1. If Schumer and the Senate had a half a brain, they would repeal the law that makes this nonsense possible. Pass it on to the house of representatives.

    1. Sadly, that portion of the anatomy is unavailable to these folks. They are much more interested in their side of the aisle and according to a poll I just read, two-thirds of GOP voters think default would be great.

  2. It certainly does seem that a non-inconsequential number of voters want to see this outcome. It’s perplexing why that would be other than utter stupidity and reinforcement of the erosion of educational standards have come home to roost. Regardless, the writing has been on the wall that we were headed down this road for decades. That no one took the threat seriously, is an abdication of duties and another indication of arrogance by those who should have been “smarter”.

  3. We need an Entebbe moment, to deal with these radical right-wingers as the terrorists they truly are. [Not sure how to do this, but I can hope there’s more brilliant and creative minds than mine, who might! H??]

  4. What was it 1982 when my social studies teacher explained very clearly that racial demographics will change dramatically our lifetimes. What I see is that right wing types did not account for this fact and have put together a party held together by bailing wire and duct tape which is obviously incapable of significantly changing or benefitting the cultural and ethnic dynamics at hand. If they can’t own this prosperous country for their own hypocritical self aggrandizing greedy ends, nobody will “by gawd’. They would rather team up with the enemies of our democracy and cling to immorality to attempt to re-assume control under some form autocracy, or some related form of other than democratic system. This debt ceiling chaos is nothing more than the loser’s process in my opinion. If they win democracy loses, they are no longer patriots.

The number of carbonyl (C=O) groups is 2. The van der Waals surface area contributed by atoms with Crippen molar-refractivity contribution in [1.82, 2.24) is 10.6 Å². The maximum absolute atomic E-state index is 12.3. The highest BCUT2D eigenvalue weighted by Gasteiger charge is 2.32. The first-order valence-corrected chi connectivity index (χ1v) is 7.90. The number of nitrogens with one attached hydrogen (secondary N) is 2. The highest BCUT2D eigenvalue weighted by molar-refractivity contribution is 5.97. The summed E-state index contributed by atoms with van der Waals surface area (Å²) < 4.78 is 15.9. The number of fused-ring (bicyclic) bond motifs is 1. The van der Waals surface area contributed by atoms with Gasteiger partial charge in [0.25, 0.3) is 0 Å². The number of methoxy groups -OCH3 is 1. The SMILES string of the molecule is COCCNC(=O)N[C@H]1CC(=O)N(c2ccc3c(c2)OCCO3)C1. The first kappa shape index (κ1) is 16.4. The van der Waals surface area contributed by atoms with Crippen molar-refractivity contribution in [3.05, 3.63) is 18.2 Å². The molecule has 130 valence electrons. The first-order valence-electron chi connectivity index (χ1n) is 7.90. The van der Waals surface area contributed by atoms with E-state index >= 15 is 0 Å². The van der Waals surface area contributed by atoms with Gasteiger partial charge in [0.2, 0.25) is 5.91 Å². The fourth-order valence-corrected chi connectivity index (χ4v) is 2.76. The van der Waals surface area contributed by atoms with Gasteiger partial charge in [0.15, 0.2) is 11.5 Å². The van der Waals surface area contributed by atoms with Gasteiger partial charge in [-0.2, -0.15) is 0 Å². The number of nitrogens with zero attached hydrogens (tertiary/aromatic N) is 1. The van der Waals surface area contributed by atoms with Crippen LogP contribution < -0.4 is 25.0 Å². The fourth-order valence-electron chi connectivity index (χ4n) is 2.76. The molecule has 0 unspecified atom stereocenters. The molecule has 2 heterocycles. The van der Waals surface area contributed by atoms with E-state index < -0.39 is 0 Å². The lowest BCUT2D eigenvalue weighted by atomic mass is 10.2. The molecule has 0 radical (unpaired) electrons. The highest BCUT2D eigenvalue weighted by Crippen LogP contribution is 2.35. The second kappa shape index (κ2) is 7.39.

5. My prediction is constitutional crisis. On the X-date, Biden will site the 14th amendment, (relevant text: “The validity of the public debt of the United States, authorized by law, including debts incurred for payment of pensions and bounties for services in suppressing insurrection or rebellion, shall not be questioned.”), and instruct Secretary Yellen via Executive Order to pay the bills and ignore the debt ceiling. Republicans in Congress will sue, and the Supreme Court will take up the case immediately. If the Supreme Court decides against the Executive, we will be in default, all hell will break loose, as described above. The Republicans, seeing the hell they hath wrought, will fold and vote to raise the debt ceiling (enough of them to make a majority with Democrats anyway). If the Supreme Court rules in favor of the Executive, then the old debt ceiling law will be void, and we’ll never have to hear about this balderdash again.